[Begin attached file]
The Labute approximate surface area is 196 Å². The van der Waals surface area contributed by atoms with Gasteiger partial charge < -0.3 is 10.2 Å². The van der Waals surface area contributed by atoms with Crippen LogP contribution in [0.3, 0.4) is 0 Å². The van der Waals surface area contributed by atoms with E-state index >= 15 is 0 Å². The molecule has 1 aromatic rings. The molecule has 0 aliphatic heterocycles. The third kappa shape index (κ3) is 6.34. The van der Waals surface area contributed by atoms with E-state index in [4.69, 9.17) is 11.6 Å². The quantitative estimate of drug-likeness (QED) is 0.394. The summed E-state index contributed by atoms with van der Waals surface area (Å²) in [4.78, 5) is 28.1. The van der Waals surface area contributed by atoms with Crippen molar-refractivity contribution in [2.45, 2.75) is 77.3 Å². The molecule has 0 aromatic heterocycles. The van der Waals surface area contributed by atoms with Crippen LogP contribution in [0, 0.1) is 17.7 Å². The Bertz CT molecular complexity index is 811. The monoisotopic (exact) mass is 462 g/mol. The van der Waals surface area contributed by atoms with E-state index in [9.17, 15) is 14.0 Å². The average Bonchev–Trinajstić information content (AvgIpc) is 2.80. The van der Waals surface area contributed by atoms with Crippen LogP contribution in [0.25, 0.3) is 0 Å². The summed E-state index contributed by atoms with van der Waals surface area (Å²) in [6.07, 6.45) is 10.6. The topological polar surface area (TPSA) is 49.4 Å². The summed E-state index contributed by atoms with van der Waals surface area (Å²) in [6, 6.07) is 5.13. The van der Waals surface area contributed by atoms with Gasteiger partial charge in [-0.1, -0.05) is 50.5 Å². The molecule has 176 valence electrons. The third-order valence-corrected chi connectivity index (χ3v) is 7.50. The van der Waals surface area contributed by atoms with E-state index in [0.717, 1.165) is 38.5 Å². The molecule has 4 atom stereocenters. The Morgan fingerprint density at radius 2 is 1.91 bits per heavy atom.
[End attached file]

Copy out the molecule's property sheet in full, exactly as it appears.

The Labute approximate surface area is 196 Å². The van der Waals surface area contributed by atoms with Gasteiger partial charge < -0.3 is 10.2 Å². The van der Waals surface area contributed by atoms with Crippen LogP contribution in [0.3, 0.4) is 0 Å². The van der Waals surface area contributed by atoms with E-state index >= 15 is 0 Å². The molecule has 1 aromatic rings. The molecule has 0 aliphatic heterocycles. The third kappa shape index (κ3) is 6.34. The van der Waals surface area contributed by atoms with E-state index in [4.69, 9.17) is 11.6 Å². The quantitative estimate of drug-likeness (QED) is 0.394. The summed E-state index contributed by atoms with van der Waals surface area (Å²) in [4.78, 5) is 28.1. The van der Waals surface area contributed by atoms with Crippen molar-refractivity contribution in [2.45, 2.75) is 77.3 Å². The molecule has 0 aromatic heterocycles. The van der Waals surface area contributed by atoms with Crippen LogP contribution in [0, 0.1) is 17.7 Å². The Bertz CT molecular complexity index is 811. The monoisotopic (exact) mass is 462 g/mol. The van der Waals surface area contributed by atoms with E-state index in [9.17, 15) is 14.0 Å². The average Bonchev–Trinajstić information content (AvgIpc) is 2.80. The van der Waals surface area contributed by atoms with Crippen LogP contribution in [0.25, 0.3) is 0 Å². The summed E-state index contributed by atoms with van der Waals surface area (Å²) in [6.07, 6.45) is 10.6. The topological polar surface area (TPSA) is 49.4 Å². The summed E-state index contributed by atoms with van der Waals surface area (Å²) in [6, 6.07) is 5.13. The van der Waals surface area contributed by atoms with Gasteiger partial charge in [-0.1, -0.05) is 50.5 Å². The molecule has 176 valence electrons. The third-order valence-corrected chi connectivity index (χ3v) is 7.50. The van der Waals surface area contributed by atoms with E-state index in [0.717, 1.165) is 38.5 Å². The molecule has 4 atom stereocenters. The Morgan fingerprint density at radius 2 is 1.91 bits per heavy atom.